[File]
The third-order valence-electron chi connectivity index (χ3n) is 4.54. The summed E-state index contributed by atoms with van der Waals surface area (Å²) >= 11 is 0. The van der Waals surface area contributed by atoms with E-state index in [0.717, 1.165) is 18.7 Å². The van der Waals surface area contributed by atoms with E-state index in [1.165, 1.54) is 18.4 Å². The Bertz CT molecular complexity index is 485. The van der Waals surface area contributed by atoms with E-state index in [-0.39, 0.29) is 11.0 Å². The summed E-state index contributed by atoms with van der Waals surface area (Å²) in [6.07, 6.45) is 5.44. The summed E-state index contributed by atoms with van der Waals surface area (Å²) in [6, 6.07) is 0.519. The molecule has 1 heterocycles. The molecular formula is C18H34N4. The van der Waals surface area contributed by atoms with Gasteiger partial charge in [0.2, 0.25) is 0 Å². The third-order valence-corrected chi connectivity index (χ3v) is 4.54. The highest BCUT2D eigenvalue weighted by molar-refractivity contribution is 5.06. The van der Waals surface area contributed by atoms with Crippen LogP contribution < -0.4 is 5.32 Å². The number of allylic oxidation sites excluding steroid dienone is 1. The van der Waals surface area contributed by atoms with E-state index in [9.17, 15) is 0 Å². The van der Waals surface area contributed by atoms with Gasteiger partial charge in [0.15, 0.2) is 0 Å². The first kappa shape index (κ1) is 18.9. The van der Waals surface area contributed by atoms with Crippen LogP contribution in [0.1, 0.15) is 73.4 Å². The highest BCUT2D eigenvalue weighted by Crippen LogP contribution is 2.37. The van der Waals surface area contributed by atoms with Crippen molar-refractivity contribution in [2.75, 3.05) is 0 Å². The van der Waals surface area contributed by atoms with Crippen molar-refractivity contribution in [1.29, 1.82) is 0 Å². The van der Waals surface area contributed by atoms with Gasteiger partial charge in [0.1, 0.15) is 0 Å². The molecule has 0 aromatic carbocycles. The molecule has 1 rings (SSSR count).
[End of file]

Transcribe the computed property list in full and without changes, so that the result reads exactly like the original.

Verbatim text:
The third-order valence-electron chi connectivity index (χ3n) is 4.54. The summed E-state index contributed by atoms with van der Waals surface area (Å²) >= 11 is 0. The van der Waals surface area contributed by atoms with E-state index in [0.717, 1.165) is 18.7 Å². The van der Waals surface area contributed by atoms with E-state index in [1.165, 1.54) is 18.4 Å². The Bertz CT molecular complexity index is 485. The van der Waals surface area contributed by atoms with E-state index in [-0.39, 0.29) is 11.0 Å². The summed E-state index contributed by atoms with van der Waals surface area (Å²) in [6.07, 6.45) is 5.44. The summed E-state index contributed by atoms with van der Waals surface area (Å²) in [6, 6.07) is 0.519. The molecule has 1 heterocycles. The molecular formula is C18H34N4. The van der Waals surface area contributed by atoms with Gasteiger partial charge in [0.2, 0.25) is 0 Å². The third-order valence-corrected chi connectivity index (χ3v) is 4.54. The highest BCUT2D eigenvalue weighted by molar-refractivity contribution is 5.06. The van der Waals surface area contributed by atoms with Crippen LogP contribution < -0.4 is 5.32 Å². The number of allylic oxidation sites excluding steroid dienone is 1. The van der Waals surface area contributed by atoms with E-state index in [9.17, 15) is 0 Å². The van der Waals surface area contributed by atoms with Gasteiger partial charge in [0.15, 0.2) is 0 Å². The first kappa shape index (κ1) is 18.9. The van der Waals surface area contributed by atoms with Crippen LogP contribution in [0.1, 0.15) is 73.4 Å². The highest BCUT2D eigenvalue weighted by Crippen LogP contribution is 2.37. The van der Waals surface area contributed by atoms with Crippen molar-refractivity contribution in [2.75, 3.05) is 0 Å². The van der Waals surface area contributed by atoms with Crippen molar-refractivity contribution in [1.29, 1.82) is 0 Å². The van der Waals surface area contributed by atoms with Gasteiger partial charge in [0.1, 0.15) is 0 Å². The molecule has 0 aromatic carbocycles. The molecule has 1 rings (SSSR count).